Implementation of International Financial Reporting Standard 9 (IFRS 9) on January 1, 2018 will mark a sea change in centuries-old accounting conventions, and will force banks to dramatically increase provisioning against loans that are at risk of turning sour.
The regime and its US analogue, the Current Expected Credit Loss (CECL) rule, usher in a shift to expected credit loss (ECL) accounting in favour of the current incurred losses approach – in which a loan is recorded as healthy on a bank’s books up until the point of impairment. Under IFRS 9, dealers will be required to calculate ECL for all loans over a 12-month period, and over the entire lifetimes of loans that have deteriorated in credit quality.
For some banks, the jump in loan-loss provisioning under the regime could be as much as 30% versus current levels according to some estimates – potentially forcing banks to divert retained earnings or dip into their own capital buffers. The result could be a hit to Common Equity Tier 1 capital of up to 45 basis points, according to one study.
IFRS 9 buckets loans into three stages – stage 1 for healthy loans, stage 2 for underperforming loans and stage 3 for impaired loans. Where a loan’s probability of default (PD) rises between reporting periods, banks must increase provisioning accordingly. Banks fear that, should a sudden sustained economic downturn affecting multiple sectors occur between reporting dates, they may be forced to downgrade loans by a stage en masse, with the attendant steep rise in provisioning potentially leading to capital shocks.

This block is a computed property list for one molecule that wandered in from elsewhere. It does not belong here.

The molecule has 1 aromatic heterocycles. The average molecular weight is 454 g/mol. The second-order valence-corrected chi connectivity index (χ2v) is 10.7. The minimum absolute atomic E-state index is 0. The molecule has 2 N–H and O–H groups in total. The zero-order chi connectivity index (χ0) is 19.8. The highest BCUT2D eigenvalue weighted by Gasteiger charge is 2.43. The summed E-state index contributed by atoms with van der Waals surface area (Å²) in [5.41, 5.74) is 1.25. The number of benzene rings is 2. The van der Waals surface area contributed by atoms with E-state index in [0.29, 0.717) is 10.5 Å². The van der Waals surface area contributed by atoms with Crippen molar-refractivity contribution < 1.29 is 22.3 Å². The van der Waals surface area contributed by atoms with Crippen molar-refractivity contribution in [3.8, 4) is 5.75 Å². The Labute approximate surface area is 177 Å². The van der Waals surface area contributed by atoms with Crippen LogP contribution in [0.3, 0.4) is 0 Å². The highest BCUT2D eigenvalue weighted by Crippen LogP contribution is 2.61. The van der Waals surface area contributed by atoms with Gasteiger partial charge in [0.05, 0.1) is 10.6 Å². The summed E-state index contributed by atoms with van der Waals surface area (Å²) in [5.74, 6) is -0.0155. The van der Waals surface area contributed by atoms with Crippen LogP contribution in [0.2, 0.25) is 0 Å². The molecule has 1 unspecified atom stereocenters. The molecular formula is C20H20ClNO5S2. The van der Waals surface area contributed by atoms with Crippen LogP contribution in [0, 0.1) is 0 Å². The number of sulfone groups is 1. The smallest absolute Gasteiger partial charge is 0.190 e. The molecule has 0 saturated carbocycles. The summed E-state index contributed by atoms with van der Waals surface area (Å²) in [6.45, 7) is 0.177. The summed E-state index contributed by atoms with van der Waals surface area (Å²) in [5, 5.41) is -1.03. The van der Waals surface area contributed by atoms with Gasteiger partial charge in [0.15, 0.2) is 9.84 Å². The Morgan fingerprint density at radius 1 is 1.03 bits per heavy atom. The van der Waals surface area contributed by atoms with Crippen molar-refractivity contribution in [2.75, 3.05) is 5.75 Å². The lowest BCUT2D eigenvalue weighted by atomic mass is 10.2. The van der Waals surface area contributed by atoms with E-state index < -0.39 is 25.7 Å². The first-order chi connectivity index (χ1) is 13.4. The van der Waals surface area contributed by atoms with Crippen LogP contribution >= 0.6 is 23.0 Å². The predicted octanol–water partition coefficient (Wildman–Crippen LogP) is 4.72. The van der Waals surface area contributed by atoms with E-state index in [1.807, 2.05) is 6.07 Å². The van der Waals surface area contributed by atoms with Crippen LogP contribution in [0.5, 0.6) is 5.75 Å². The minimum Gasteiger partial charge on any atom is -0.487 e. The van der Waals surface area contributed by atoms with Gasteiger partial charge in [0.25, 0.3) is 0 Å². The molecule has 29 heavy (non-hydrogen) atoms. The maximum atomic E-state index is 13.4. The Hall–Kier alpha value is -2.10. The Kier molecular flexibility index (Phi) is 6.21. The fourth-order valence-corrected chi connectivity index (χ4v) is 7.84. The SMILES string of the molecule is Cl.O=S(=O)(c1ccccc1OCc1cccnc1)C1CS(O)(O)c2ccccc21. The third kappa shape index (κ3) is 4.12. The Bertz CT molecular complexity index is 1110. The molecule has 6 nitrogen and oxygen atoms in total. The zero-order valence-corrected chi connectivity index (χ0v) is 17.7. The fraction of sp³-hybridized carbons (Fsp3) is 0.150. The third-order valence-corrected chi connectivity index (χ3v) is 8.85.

As Nimesh Verma, director in bank advisory, corporate and institutional banking at BNP Paribas, notes: “IFRS 9 significantly increases volatility and procyclicality. It amplifies provision levels and drives large shifts in regulatory capital on an ongoing basis, as changes in economic outlook mean swaths of assets move between stages 1 and 2.”
Some lenders aren’t waiting for a downturn in macroeconomic conditions to dictate matters for them – several are already considering pre-emptively downgrading loan books that are most at risk of a rise in PD by shifting them into the next bucket down, effectively front-loading any resultant capital hit and helping smooth profit and loss volatility.
Regulators are also cognisant of the risks incurred if banks under their watch suffer hits to their capital and earnings, and have made efforts to phase the rules in more slowly as a result. Recent moves by the Basel Committee on Banking Supervision to give local regulators more latitude in this regard have also been welcomed by the industry.
The other main cost for banks in complying with the rules has been a significant retooling of loan-loss modelling capabilities to accommodate the shift to the ECL regime. This is where some banks have looked to lighten their load by repurposing existing credit risk capital models to provide the point-in-time estimates required under IFRS 9, where losses are calculated across fixed time horizons – either one year or over the lifetime of the loan. In this sense, banks that have opted to use the Basel II internal ratings-based approach for calculating credit risk capital requirements will be at an early advantage.